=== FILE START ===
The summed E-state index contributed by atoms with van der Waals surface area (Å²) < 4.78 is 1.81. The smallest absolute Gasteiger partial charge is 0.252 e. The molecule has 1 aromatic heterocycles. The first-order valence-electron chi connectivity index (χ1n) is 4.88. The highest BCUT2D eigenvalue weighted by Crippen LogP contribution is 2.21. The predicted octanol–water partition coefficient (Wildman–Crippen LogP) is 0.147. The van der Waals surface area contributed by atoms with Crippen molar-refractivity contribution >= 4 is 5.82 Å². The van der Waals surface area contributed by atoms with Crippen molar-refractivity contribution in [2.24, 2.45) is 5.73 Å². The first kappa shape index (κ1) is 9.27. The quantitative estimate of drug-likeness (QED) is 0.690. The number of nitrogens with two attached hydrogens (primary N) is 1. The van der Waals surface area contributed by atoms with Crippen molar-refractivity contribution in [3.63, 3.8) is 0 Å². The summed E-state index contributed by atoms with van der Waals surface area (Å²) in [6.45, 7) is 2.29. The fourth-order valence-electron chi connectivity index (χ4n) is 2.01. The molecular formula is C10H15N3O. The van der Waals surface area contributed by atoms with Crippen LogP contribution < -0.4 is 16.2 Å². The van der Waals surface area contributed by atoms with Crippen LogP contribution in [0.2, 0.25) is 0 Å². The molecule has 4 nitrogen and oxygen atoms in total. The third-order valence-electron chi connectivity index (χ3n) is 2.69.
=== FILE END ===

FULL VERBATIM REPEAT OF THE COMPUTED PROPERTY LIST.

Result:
The summed E-state index contributed by atoms with van der Waals surface area (Å²) < 4.78 is 1.81. The smallest absolute Gasteiger partial charge is 0.252 e. The molecule has 1 aromatic heterocycles. The first-order valence-electron chi connectivity index (χ1n) is 4.88. The highest BCUT2D eigenvalue weighted by Crippen LogP contribution is 2.21. The predicted octanol–water partition coefficient (Wildman–Crippen LogP) is 0.147. The van der Waals surface area contributed by atoms with Crippen molar-refractivity contribution >= 4 is 5.82 Å². The van der Waals surface area contributed by atoms with Crippen molar-refractivity contribution in [2.24, 2.45) is 5.73 Å². The first kappa shape index (κ1) is 9.27. The quantitative estimate of drug-likeness (QED) is 0.690. The number of nitrogens with two attached hydrogens (primary N) is 1. The van der Waals surface area contributed by atoms with Crippen molar-refractivity contribution in [3.63, 3.8) is 0 Å². The summed E-state index contributed by atoms with van der Waals surface area (Å²) in [6.45, 7) is 2.29. The fourth-order valence-electron chi connectivity index (χ4n) is 2.01. The molecular formula is C10H15N3O. The van der Waals surface area contributed by atoms with Crippen LogP contribution < -0.4 is 16.2 Å². The van der Waals surface area contributed by atoms with Crippen LogP contribution in [0.2, 0.25) is 0 Å². The molecule has 4 nitrogen and oxygen atoms in total. The third-order valence-electron chi connectivity index (χ3n) is 2.69.